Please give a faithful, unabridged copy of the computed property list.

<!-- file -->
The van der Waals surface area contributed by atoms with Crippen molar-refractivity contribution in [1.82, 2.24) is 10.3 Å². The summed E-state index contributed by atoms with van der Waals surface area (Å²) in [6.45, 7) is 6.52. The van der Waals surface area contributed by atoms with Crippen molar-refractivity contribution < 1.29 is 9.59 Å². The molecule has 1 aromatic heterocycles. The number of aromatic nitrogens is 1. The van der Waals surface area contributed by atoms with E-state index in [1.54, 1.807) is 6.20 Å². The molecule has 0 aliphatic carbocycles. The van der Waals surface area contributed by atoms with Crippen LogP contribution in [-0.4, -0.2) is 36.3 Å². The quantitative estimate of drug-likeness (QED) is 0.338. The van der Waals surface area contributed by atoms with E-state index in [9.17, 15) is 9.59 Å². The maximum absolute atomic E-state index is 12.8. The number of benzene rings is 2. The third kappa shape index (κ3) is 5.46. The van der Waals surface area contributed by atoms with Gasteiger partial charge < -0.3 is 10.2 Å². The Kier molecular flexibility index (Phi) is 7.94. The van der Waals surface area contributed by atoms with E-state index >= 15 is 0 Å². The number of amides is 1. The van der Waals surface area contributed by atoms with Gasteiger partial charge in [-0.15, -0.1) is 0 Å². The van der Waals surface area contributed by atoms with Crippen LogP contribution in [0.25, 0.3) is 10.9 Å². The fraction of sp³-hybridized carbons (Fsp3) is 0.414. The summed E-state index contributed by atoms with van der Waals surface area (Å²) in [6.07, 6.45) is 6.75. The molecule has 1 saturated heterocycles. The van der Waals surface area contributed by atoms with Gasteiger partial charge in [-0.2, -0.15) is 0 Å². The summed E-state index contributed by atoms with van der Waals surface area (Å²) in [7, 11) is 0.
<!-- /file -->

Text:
The van der Waals surface area contributed by atoms with Crippen molar-refractivity contribution in [1.82, 2.24) is 10.3 Å². The summed E-state index contributed by atoms with van der Waals surface area (Å²) in [6.45, 7) is 6.52. The van der Waals surface area contributed by atoms with Crippen molar-refractivity contribution < 1.29 is 9.59 Å². The molecule has 1 aromatic heterocycles. The number of aromatic nitrogens is 1. The van der Waals surface area contributed by atoms with E-state index in [1.54, 1.807) is 6.20 Å². The molecule has 0 aliphatic carbocycles. The van der Waals surface area contributed by atoms with Crippen LogP contribution in [-0.4, -0.2) is 36.3 Å². The quantitative estimate of drug-likeness (QED) is 0.338. The van der Waals surface area contributed by atoms with E-state index in [9.17, 15) is 9.59 Å². The maximum absolute atomic E-state index is 12.8. The number of benzene rings is 2. The third kappa shape index (κ3) is 5.46. The van der Waals surface area contributed by atoms with Gasteiger partial charge < -0.3 is 10.2 Å². The Kier molecular flexibility index (Phi) is 7.94. The van der Waals surface area contributed by atoms with E-state index >= 15 is 0 Å². The number of amides is 1. The van der Waals surface area contributed by atoms with Gasteiger partial charge in [-0.15, -0.1) is 0 Å². The van der Waals surface area contributed by atoms with Crippen LogP contribution in [0.25, 0.3) is 10.9 Å². The fraction of sp³-hybridized carbons (Fsp3) is 0.414. The summed E-state index contributed by atoms with van der Waals surface area (Å²) in [6.07, 6.45) is 6.75. The molecule has 1 saturated heterocycles. The van der Waals surface area contributed by atoms with Gasteiger partial charge in [-0.2, -0.15) is 0 Å². The summed E-state index contributed by atoms with van der Waals surface area (Å²) in [7, 11) is 0.